Beth Ann Hooper
The Roots That Clutch
“The Roots That Clutch should be on the short list for every book club in the world.”
Fred Bannister, Texas teacher ★★★★★
Joan Levine, New York poet and writer ★★★★★
“A compelling mix of poignancy, hopefulness, and of course, poetic justice.”
Lit Amri ★★★★★
“Overall […] a compelling read.”
Lisa Jones of Readers’ Favorite ★★★★★
“A great read… I wanted more.”
Rosalyn Baxandall ★★★★★
“An utterly engaging, delicious read.”
Phyllis E. Ring, writer ★★★★★
“This was a book I read, not once, but twice, as it beckoned to me.”
D.B. Moone, writer, editor, book reviewer ★★★★★
Bert Bukman, Dutch writer and journalist ★★★★★
Independent Press Award:
Winner Best Book Cover Design Non-Fiction 2024
Distinguished Favorite World Literature 2024
About the book
Poets and scholars.
Gatekeepers and rites of passage.
Family secrets and literary scandals.
Betrayal and poetic justice.
The Roots That Clutch tells the haunting true-story of how a young woman discovered through her PhD research on T.S. Eliot and Ezra Pound that her grandmother had had an affair with the other great American Modernist, William Carlos Williams. She also discovers that her father may be the biological child of Williams.
The story is told through the experiences of the author’s persona Jane. Written as a Bildungsroman, the novel takes place at universities and manuscript libraries in Europe and the United States over the span of 21 years. The unmistakable themes of betrayal, destiny and poetic justice are woven into the tapestry of the novel. Though as a student she is constantly the victim of academic politics and betrayals between professors, Jane is supported by a few well-connected scholars who believe her innate insight into poetry could offer vastly new perspectives in the field. Despite the never-ending struggle to continue, Jane is pushed along by an unquenchable hunch that she must not give up. As Jane slowly unravels the poetic connections between Eliot, Pound and their immediate late-nineteenth century British predecessors, she stumbles upon Eliot’s unpublished letters to Pound. Jane soon discovers that betrayal is not only an academic’s trade secret, but also a poet’s.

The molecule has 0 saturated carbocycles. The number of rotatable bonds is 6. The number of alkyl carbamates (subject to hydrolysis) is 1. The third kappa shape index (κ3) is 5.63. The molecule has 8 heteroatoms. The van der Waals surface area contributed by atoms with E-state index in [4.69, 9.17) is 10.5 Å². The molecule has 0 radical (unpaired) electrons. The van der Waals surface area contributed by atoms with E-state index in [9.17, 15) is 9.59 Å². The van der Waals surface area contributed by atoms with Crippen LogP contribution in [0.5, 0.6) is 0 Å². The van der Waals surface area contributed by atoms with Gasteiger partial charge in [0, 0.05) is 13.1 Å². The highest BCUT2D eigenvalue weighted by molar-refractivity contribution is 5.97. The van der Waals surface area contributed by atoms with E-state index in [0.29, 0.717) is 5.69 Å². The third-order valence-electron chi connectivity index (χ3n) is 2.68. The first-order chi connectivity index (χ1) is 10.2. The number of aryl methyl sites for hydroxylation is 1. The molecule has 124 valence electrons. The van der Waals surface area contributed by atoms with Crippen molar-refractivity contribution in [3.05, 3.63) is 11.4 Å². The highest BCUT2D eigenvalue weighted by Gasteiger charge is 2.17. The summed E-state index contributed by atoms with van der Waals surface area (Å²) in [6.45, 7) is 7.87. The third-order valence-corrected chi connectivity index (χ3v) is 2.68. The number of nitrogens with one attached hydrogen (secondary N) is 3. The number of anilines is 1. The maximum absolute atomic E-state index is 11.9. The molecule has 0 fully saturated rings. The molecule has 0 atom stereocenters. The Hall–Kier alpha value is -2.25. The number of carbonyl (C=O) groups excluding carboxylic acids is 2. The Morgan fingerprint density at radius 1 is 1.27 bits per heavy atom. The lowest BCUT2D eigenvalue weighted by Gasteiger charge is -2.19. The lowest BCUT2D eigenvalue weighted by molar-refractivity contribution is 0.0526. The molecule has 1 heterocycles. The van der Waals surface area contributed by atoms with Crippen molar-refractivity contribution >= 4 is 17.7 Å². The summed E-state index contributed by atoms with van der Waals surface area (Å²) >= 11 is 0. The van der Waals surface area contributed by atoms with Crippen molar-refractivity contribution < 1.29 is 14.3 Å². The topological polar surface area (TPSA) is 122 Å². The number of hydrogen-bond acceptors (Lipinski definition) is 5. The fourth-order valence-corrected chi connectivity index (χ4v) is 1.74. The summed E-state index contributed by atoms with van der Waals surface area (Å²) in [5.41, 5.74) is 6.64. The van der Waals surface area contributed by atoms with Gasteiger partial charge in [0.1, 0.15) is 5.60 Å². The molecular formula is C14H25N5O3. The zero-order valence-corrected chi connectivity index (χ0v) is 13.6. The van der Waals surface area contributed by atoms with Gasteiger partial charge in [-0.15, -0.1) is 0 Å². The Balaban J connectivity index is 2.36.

Then, her father decides she should have a family heirloom that was her grandmother’s. It contains an inscription from Williams in it, who like Jane, had always distrusted T.S. Eliot.